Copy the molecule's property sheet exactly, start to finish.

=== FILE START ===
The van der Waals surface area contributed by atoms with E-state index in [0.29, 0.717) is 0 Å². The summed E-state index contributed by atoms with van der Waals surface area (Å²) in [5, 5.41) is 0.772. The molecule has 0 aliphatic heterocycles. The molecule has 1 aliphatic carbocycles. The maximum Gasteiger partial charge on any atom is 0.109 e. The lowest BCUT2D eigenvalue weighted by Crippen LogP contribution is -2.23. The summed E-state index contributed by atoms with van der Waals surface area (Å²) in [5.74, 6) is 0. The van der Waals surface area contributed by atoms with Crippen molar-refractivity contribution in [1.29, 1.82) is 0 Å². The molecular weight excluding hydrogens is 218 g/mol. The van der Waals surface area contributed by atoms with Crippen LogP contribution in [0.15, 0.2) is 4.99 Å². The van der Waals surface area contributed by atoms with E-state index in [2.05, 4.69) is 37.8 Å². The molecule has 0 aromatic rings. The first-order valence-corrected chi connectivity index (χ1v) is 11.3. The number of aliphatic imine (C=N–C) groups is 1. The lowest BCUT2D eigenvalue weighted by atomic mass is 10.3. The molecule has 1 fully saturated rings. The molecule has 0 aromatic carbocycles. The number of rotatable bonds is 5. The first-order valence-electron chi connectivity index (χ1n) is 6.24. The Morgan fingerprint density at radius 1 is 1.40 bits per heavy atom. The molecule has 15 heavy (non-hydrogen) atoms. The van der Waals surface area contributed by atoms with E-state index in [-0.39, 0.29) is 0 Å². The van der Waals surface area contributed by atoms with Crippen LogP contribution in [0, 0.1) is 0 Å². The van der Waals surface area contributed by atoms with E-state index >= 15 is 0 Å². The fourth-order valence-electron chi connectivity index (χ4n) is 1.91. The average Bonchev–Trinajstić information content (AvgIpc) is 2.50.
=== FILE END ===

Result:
The van der Waals surface area contributed by atoms with E-state index in [0.29, 0.717) is 0 Å². The summed E-state index contributed by atoms with van der Waals surface area (Å²) in [5, 5.41) is 0.772. The molecule has 0 aliphatic heterocycles. The molecule has 1 aliphatic carbocycles. The maximum Gasteiger partial charge on any atom is 0.109 e. The lowest BCUT2D eigenvalue weighted by Crippen LogP contribution is -2.23. The summed E-state index contributed by atoms with van der Waals surface area (Å²) in [5.74, 6) is 0. The van der Waals surface area contributed by atoms with Crippen molar-refractivity contribution in [1.29, 1.82) is 0 Å². The molecular weight excluding hydrogens is 218 g/mol. The van der Waals surface area contributed by atoms with Crippen LogP contribution in [0.15, 0.2) is 4.99 Å². The van der Waals surface area contributed by atoms with E-state index in [2.05, 4.69) is 37.8 Å². The molecule has 0 aromatic rings. The first-order valence-corrected chi connectivity index (χ1v) is 11.3. The number of aliphatic imine (C=N–C) groups is 1. The lowest BCUT2D eigenvalue weighted by atomic mass is 10.3. The molecule has 1 fully saturated rings. The molecule has 0 aromatic carbocycles. The number of rotatable bonds is 5. The first-order valence-electron chi connectivity index (χ1n) is 6.24. The Morgan fingerprint density at radius 1 is 1.40 bits per heavy atom. The molecule has 15 heavy (non-hydrogen) atoms. The van der Waals surface area contributed by atoms with E-state index in [-0.39, 0.29) is 0 Å². The van der Waals surface area contributed by atoms with Crippen LogP contribution in [0, 0.1) is 0 Å². The van der Waals surface area contributed by atoms with E-state index >= 15 is 0 Å². The fourth-order valence-electron chi connectivity index (χ4n) is 1.91. The average Bonchev–Trinajstić information content (AvgIpc) is 2.50.